Why School Closures Are Anti-Science

Why School Closures Are Anti-Science

Reopening the schools is the uncontroversial, data-based scientific consensus among the world’s medical and public health community.
Jim DeMint
By

A strange thing is happening in the debate about how to reopen America’s 100,000-or-so schools in the fall. As the political debate is just heating up, the medical and scientific debate is essentially ending.

You would not know it watching the news coverage in the mainstream media, and certainly not by following the hysteria and fear-mongering on social media. But reopening the schools is the uncontroversial, data-based scientific consensus among the world’s medical and public health community.

This week, the director of the Centers for Disease Control said that “having the schools actually closed is a greater health threat to the children than having them open.” Last month, a New York Times survey of more than 500 epidemiologists and infectious disease specialists found that more than 70 percent of them would send their children to school, day care, or camp immediately or later in the summer.

The American Academy of Pediatrics agrees. Infectious diseases specialists Dr. William V. Raszka and Dr. Benjamin Lee just co-authored a review of all the most recent studies and data worldwide for the AAP’s official journal, Pediatrics, and it’s worth sharing their conclusion in full:

Almost 6 months into the pandemic, accumulating evidence and collective experience argue that children, particularly school-aged children, are far less important drivers of SARS-CoV-2 transmission than adults. Therefore, serious consideration should be paid toward strategies that allow schools to remain open, even during periods of COVID-19 spread. In doing so, we could minimize the potentially profound adverse social, developmental, and health costs that our children will continue to suffer until an effective treatment or vaccine can be developed and distributed or, failing that, until we reach herd immunity.

“The data are striking,” Raszka said in an interview about the study. “The key takeaway is that children are not driving the pandemic. After six months, we have a wealth of accumulating data showing that children are less likely to become infected and seem less infectious.”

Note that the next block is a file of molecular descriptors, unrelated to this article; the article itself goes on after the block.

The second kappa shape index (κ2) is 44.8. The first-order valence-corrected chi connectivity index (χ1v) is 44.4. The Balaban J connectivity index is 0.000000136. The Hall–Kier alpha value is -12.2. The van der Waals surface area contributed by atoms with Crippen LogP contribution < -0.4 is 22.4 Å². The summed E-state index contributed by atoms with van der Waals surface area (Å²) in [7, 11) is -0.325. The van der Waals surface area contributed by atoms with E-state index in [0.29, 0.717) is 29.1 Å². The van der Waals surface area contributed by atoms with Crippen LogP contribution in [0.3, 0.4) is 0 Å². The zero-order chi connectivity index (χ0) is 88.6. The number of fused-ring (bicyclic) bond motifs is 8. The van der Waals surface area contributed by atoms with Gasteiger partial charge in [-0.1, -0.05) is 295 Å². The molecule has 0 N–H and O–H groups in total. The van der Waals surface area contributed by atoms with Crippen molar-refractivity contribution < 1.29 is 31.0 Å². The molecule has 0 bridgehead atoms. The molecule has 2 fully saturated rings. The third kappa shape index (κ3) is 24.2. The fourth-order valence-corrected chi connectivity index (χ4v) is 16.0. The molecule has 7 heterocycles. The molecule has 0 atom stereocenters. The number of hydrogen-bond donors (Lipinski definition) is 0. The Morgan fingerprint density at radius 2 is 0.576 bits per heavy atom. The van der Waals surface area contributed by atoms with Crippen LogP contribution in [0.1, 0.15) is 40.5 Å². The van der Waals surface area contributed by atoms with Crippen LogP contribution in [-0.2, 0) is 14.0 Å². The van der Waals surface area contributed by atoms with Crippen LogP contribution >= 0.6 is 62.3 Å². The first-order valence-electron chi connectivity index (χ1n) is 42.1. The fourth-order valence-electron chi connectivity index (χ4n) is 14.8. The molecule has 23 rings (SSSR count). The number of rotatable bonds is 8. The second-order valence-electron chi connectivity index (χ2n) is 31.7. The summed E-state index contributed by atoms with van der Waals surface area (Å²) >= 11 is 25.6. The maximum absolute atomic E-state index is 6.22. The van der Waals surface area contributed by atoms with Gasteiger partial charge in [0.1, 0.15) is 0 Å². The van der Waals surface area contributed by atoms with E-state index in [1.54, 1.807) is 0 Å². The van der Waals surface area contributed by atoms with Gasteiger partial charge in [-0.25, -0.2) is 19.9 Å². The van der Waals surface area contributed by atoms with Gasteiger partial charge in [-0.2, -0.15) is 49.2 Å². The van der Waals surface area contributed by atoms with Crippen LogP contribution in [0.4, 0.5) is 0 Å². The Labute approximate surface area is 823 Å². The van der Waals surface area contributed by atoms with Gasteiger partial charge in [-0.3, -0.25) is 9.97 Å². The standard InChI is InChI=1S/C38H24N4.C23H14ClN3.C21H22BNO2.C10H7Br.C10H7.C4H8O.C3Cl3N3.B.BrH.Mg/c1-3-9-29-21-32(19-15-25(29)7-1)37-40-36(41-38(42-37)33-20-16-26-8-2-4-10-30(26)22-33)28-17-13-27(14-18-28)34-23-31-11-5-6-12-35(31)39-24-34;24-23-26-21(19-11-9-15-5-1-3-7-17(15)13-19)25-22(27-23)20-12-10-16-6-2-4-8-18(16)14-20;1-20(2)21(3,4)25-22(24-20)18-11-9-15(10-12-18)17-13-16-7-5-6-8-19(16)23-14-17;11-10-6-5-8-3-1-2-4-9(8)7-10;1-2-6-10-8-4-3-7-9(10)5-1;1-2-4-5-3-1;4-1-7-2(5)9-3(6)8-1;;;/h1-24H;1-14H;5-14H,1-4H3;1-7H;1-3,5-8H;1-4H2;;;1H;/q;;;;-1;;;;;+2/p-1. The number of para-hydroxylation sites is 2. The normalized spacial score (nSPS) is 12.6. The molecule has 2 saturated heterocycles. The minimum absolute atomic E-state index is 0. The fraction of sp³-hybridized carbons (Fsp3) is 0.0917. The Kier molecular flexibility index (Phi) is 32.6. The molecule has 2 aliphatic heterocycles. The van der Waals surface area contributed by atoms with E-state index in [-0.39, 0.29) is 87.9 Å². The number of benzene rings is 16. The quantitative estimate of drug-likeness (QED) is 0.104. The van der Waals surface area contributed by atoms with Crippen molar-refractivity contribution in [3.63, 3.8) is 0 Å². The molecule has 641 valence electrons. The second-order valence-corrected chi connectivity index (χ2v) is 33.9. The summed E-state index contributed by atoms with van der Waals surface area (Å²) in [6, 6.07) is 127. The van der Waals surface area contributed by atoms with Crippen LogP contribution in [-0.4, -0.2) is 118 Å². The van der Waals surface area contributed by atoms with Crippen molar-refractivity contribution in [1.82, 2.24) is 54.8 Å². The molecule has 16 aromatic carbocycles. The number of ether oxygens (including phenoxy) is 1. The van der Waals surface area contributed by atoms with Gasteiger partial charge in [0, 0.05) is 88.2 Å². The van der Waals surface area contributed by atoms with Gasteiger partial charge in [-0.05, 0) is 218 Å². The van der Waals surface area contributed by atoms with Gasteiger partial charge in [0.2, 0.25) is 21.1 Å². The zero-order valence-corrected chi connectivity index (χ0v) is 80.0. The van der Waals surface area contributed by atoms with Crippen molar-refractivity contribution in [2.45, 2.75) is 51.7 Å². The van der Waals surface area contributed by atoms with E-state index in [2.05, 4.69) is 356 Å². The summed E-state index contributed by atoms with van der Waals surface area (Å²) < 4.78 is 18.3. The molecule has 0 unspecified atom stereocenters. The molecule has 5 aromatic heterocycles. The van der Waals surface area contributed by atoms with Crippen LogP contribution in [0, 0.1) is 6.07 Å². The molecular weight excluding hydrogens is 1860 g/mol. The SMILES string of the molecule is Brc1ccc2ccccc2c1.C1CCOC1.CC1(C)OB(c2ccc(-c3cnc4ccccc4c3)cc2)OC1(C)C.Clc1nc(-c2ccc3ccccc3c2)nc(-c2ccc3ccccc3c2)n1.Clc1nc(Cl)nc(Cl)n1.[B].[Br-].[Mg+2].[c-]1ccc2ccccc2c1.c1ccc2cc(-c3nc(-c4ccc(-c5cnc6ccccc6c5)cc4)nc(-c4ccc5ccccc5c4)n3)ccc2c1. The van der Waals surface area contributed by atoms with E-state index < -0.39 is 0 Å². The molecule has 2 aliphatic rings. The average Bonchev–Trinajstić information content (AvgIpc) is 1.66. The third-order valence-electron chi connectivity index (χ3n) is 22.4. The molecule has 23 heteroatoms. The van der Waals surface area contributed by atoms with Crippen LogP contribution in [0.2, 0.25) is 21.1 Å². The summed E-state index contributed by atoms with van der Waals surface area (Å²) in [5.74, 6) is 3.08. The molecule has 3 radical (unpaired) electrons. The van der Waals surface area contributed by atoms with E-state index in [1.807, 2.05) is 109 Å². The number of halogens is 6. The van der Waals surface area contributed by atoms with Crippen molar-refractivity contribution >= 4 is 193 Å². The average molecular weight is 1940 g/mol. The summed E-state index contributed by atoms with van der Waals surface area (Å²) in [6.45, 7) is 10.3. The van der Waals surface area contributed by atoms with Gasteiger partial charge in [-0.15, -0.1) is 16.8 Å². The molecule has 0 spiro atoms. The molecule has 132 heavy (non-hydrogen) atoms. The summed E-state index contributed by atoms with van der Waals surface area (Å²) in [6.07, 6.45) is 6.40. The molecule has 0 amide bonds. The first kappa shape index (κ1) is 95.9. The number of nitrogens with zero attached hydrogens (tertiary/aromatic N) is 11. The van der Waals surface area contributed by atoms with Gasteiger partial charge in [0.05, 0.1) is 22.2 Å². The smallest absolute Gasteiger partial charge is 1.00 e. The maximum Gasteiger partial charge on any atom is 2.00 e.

Dr. Daniel Halperin, a public health professor at the University of North Carolina, told The Atlantic last month: “It’s logical that schools should open in the fall and summer camps, if it’s still possible, should open… I’m worried about my daughter driving, but I wouldn’t keep her home because there’s a one-out-of-a-million chance that she’s gonna die in a car accident.”

The last point is crucial. Life is full of serious risks for children, but COVID-19 is not one of them.

For instance, the CDC reported that 620 Americans younger than 25 died from flu and pneumonia in 2018, the most recent year of data available. To date, COVID has taken the lives of 30 children aged 1 to 14, and 149 aged 15 to 24. This means, based on the most current data, children are more than three times more likely to die of the flu or pneumonia than from COVID.

Or compare CDC’s data on youth deaths from other causes in 2018:

  • 21,643 Americans under 25 years old died from suicide (more than 120 times more deadly than COVID),
  • 15,864 youth died from unintentional injury (88 times more deadly than COVID), and
  • 5,518 youth died from homicide (30 times more deadly than COVID).

The evidence is overwhelming: seniors, especially those with prior health conditions, are vulnerable to COVID in ways that children are not.

Meanwhile, there are enormous costs to keeping kids out of their classrooms. Distance learning is not the same as classroom instruction, with many children likely to fall behind academically, which could change the course of their lives. Social isolation is already an epidemic in its own right; school closures only exacerbate it.

There is no scientific or medical reason not to take all this into consideration when making policy choices. Many families can’t afford private schools or home-schooling, and shutdowns close private schools even when parents would rather they were open. Politicians and teachers unions, on the other hand, keep collecting their salaries from taxes no matter whether schools open or close.

Children’s lives have ground to a halt. Think back to your middle school years. Try to imagine a life with no sports, no summer camps, no church youth group, no birthday parties, no trips to the beach or the amusement park. No seeing your friends, grandparents or cousins. No recess football or playground hopscotch. No school plays, dances, or holiday socials. No having that unexpected teacher see something unique in you and inspire you to dream.

Too many people have convinced themselves school re-opening is a partisan issue. It’s not. In March, we didn’t know the risks, so we closed the schools. Six months later, the medical community has gathered the evidence and given us the all-clear.

Keeping schools closed isn’t cautious or prudent. It’s needlessly putting our children in danger.

Jim DeMint is a former U.S. senator representing South Carolina and the chairman of the Conservative Partnership Institute.

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